Better water quality, security for future growth and investment are just a few benefits the new Gregory River Water Treatment Plant will deliver.
Bundaberg Region Mayor Jack Dempsey visited the site last week to check progress on the $18 million project.
“This is a brand new facility replacing the old facility that has been here for over 20 years,” he said.
“The project is all about positivity and confidence continuing in this region as we expand and look forward to future development.”
Mayor Dempsey said the project was the largest of its kind in the region's history and once complete, would benefit residents in the Childers area and Woodgate Beach.
“What this means is we will have better quality water supply going forward,” he said.
“This is fantastic news for the future growth of the area as well as the liveability of the people already in this region from Woodgate, Childers and everything in between.”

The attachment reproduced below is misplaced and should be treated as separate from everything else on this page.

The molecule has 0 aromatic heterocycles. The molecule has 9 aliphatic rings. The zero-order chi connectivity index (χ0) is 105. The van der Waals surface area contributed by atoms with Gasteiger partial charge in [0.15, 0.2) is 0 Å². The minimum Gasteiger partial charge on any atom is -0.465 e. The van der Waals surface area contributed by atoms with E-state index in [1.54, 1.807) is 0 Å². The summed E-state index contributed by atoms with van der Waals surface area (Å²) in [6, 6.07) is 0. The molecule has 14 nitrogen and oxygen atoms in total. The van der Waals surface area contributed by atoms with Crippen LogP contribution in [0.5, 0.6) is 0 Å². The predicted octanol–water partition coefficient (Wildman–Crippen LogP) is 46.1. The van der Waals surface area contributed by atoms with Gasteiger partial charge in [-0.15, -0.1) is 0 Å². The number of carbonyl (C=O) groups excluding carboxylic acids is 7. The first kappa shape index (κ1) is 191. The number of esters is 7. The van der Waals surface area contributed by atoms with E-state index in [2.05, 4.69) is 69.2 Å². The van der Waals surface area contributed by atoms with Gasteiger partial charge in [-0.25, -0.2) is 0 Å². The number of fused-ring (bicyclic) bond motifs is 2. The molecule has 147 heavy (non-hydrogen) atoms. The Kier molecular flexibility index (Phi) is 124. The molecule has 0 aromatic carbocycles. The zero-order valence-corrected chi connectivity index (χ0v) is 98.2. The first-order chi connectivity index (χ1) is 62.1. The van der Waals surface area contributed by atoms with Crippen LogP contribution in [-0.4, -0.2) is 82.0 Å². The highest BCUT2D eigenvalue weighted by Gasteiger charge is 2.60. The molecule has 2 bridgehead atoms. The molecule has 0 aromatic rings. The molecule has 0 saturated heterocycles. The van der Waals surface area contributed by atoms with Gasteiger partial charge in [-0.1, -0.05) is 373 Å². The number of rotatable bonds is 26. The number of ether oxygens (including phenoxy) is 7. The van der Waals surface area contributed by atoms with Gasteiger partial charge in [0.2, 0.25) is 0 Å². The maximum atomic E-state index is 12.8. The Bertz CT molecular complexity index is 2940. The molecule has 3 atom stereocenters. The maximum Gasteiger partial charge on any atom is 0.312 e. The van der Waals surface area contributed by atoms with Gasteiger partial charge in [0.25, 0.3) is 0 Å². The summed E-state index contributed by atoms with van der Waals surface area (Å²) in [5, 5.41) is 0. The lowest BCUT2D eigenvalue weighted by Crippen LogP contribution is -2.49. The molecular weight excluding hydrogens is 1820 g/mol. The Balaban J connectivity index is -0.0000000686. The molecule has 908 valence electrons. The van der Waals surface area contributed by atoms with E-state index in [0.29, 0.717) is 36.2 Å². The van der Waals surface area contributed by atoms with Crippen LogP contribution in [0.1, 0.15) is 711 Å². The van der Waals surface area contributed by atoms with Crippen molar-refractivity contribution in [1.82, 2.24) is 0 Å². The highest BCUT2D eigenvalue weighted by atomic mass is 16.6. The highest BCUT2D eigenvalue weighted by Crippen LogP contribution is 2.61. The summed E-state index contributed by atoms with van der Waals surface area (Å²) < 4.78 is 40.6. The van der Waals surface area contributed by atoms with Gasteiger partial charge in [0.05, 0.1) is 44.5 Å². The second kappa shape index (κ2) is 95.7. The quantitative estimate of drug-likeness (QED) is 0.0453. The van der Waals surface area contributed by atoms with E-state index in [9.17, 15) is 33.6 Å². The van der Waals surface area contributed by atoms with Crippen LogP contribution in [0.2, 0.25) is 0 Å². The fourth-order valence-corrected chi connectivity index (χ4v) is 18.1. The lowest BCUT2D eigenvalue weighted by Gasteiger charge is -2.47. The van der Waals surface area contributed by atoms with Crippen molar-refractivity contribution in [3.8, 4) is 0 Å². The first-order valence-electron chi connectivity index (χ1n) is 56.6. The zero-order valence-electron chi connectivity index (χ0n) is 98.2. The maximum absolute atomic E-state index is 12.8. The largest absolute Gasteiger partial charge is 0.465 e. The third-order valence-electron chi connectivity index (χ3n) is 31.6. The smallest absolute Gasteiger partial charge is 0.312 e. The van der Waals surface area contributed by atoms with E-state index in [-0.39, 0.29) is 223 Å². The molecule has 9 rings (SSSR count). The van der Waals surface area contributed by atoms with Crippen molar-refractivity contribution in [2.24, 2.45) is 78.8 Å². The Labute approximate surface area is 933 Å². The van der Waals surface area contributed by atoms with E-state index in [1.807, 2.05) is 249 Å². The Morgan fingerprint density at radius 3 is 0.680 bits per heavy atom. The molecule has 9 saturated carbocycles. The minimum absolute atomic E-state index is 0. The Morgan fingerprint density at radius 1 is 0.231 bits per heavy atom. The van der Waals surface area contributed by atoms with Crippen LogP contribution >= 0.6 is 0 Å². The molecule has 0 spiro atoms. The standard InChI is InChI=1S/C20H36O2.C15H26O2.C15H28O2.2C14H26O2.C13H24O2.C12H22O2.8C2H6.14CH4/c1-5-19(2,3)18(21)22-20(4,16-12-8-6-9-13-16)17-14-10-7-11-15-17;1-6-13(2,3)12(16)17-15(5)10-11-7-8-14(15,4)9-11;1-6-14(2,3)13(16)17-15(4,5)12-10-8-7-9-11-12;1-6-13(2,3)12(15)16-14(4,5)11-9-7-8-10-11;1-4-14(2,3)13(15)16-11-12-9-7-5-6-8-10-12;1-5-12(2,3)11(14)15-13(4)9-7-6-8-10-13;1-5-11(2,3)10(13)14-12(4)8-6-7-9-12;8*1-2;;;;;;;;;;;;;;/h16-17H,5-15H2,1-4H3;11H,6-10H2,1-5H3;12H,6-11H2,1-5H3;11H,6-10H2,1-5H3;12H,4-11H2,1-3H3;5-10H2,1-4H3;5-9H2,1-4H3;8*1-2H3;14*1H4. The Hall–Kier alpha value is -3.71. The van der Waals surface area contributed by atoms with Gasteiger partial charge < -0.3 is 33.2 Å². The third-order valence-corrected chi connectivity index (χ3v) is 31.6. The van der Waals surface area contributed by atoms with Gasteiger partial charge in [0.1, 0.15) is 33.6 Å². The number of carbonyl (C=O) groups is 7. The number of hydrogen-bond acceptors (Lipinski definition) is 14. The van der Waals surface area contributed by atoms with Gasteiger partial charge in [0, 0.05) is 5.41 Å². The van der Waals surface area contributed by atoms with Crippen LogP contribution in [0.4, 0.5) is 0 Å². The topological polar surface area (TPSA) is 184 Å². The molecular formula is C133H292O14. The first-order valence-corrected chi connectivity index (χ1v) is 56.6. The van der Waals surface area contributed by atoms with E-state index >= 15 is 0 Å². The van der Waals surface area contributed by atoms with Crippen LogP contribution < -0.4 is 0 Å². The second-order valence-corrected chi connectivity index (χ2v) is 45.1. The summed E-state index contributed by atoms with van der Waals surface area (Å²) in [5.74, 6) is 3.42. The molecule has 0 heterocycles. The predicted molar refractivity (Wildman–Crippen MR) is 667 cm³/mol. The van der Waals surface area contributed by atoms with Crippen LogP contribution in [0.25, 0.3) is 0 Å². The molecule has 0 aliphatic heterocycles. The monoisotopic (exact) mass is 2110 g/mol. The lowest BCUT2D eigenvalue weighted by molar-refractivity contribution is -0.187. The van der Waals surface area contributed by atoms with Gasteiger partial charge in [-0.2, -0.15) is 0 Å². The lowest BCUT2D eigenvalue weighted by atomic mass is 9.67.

Mayor Dempsey said while the existing water treatment plant had been doing a steady job over the years, an upgraded facility was needed to keep up with future growth.
“There are three main reasons why a new facility is needed,” he said.
“The existing facility is old and features technology that we want to replace, secondly, we want to cater for the future growth within these communities.
“Thirdly, we are wanting to produce a plant that is capable of treating the complex water in Gregory River so we can continue to produce high quality drinking water for residents.
Mayor Dempsey said some of the efficiencies of the new plant included remote access.
“This will be beneficial for Council staff who will have quick and easy access to the plant if urgent work is needed to be carried out,” he said.
The multi-million dollar project began construction in November last year and is expected to be complete by May 2021.
Mayor Dempsey said it tied in with work to be undertaken at the Kalkie Water Treatment Plant upgrade.
He said overall, both major projects would future proof the region’s water supply in Childers, Woodgate, Bargara and other coastal areas.
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